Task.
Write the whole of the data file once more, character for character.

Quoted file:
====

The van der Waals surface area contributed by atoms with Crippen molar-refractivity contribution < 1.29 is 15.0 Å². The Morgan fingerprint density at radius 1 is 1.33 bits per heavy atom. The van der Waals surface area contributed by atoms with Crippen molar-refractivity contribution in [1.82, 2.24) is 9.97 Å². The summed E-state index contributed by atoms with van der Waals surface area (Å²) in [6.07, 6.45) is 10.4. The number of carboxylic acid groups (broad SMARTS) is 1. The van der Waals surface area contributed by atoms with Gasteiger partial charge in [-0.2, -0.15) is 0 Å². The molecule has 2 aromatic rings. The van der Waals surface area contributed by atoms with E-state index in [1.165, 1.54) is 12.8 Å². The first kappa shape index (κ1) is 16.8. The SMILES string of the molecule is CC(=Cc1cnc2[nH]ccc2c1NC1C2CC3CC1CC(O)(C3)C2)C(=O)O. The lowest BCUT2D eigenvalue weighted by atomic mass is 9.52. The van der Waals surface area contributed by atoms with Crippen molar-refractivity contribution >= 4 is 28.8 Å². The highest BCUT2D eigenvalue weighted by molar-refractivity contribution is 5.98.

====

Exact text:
The van der Waals surface area contributed by atoms with Crippen molar-refractivity contribution < 1.29 is 15.0 Å². The Morgan fingerprint density at radius 1 is 1.33 bits per heavy atom. The van der Waals surface area contributed by atoms with Crippen molar-refractivity contribution in [1.82, 2.24) is 9.97 Å². The summed E-state index contributed by atoms with van der Waals surface area (Å²) in [6.07, 6.45) is 10.4. The number of carboxylic acid groups (broad SMARTS) is 1. The van der Waals surface area contributed by atoms with Gasteiger partial charge in [-0.2, -0.15) is 0 Å². The molecule has 2 aromatic rings. The van der Waals surface area contributed by atoms with E-state index in [1.165, 1.54) is 12.8 Å². The first kappa shape index (κ1) is 16.8. The SMILES string of the molecule is CC(=Cc1cnc2[nH]ccc2c1NC1C2CC3CC1CC(O)(C3)C2)C(=O)O. The lowest BCUT2D eigenvalue weighted by atomic mass is 9.52. The van der Waals surface area contributed by atoms with Crippen molar-refractivity contribution >= 4 is 28.8 Å². The highest BCUT2D eigenvalue weighted by molar-refractivity contribution is 5.98.